Most of us have heard or seen the name Kony this week. If you haven't, you're behind 57 million people on YouTube, and probably several million more by the time you read this. It has raised a wide range of reactions, all over the spectrum. I'm not here to advocate one way or another for the content or cause or how Invisible Children -- the video producers behind Kony2012 -- go about it. What does make me kind of nuts is the criticism that some people have laid out -- that Invisible Children doesn't spend enough money on "programs." When I opened the Seattle Times Friday, I saw an article that noted, "The burst of attention... has brought other criticism, including the ratio of the group's spending on direct aid and its Charity Navigator rating." (Charity Navigator is changing, but it was one of the worst things that ever happened to the non-profit sector).
I have addressed this issue hundreds of times in my job over the last 14 years, and I have come to realize it will be hundreds more. Invisible Children is an advocacy organization -- that's what they do. They have to spend money on media, i.e. "non-direct aid," because that's their strategy. The criticisms that they spend too much on "overhead" is like telling Heinz you spend too much on non-tomato ingredients in your ketchup. If you want to buy Heinz ketchup, buy it. If you don't want to, don't. But don't tell them they made their ketchup the wrong way. That is what the product is.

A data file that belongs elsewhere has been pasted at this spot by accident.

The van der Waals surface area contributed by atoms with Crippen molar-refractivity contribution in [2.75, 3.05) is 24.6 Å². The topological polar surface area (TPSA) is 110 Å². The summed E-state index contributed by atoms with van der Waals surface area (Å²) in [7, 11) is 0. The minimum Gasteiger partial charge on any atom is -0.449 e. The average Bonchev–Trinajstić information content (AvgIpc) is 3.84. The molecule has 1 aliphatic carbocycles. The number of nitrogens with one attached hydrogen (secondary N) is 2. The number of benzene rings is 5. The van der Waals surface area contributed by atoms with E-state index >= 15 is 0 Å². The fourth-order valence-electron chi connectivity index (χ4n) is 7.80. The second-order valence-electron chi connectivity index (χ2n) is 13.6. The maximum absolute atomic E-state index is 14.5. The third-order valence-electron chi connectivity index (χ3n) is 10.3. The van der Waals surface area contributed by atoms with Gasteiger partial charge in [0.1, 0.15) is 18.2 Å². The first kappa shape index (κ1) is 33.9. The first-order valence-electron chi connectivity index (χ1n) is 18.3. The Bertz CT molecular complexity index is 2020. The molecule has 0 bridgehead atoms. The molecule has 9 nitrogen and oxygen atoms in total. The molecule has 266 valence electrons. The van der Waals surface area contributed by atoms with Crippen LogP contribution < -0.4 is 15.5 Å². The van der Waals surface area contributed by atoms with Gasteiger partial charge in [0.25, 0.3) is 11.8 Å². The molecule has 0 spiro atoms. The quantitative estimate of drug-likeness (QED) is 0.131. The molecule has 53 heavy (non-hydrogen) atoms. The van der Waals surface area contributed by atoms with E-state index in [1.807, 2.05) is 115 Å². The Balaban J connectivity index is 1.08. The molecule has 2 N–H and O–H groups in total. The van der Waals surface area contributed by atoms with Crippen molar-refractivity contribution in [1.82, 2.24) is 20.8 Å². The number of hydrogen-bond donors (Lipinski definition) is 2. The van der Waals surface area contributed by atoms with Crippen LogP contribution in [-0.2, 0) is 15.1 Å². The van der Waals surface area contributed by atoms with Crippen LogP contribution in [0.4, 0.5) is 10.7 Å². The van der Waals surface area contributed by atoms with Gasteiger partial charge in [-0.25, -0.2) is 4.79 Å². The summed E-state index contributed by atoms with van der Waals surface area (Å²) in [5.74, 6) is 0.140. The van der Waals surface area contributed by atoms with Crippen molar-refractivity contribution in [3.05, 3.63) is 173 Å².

For Invisible Children, their "product" is awareness and advocacy, not direct service and aid. That requires a fundamentally different financial model than someone, for example, getting food to starving people. Heinz has a different business model than Intel because they make different products; the same is true for the social sector, but we like to treat all non-profits like they are in the same product category, and therefore measure their effectiveness by the same metrics -- and often by the wrong metrics, like percent spending on direct aid versus "overhead." It doesn't work, never will, and it leads people to real distortions in their charitable giving.
The Kony2012 clip may be incredibly effective or soft bigotry -- I don't know. But it is what it is and we should argue about the product, not how Invisible Children spent their money to create that product.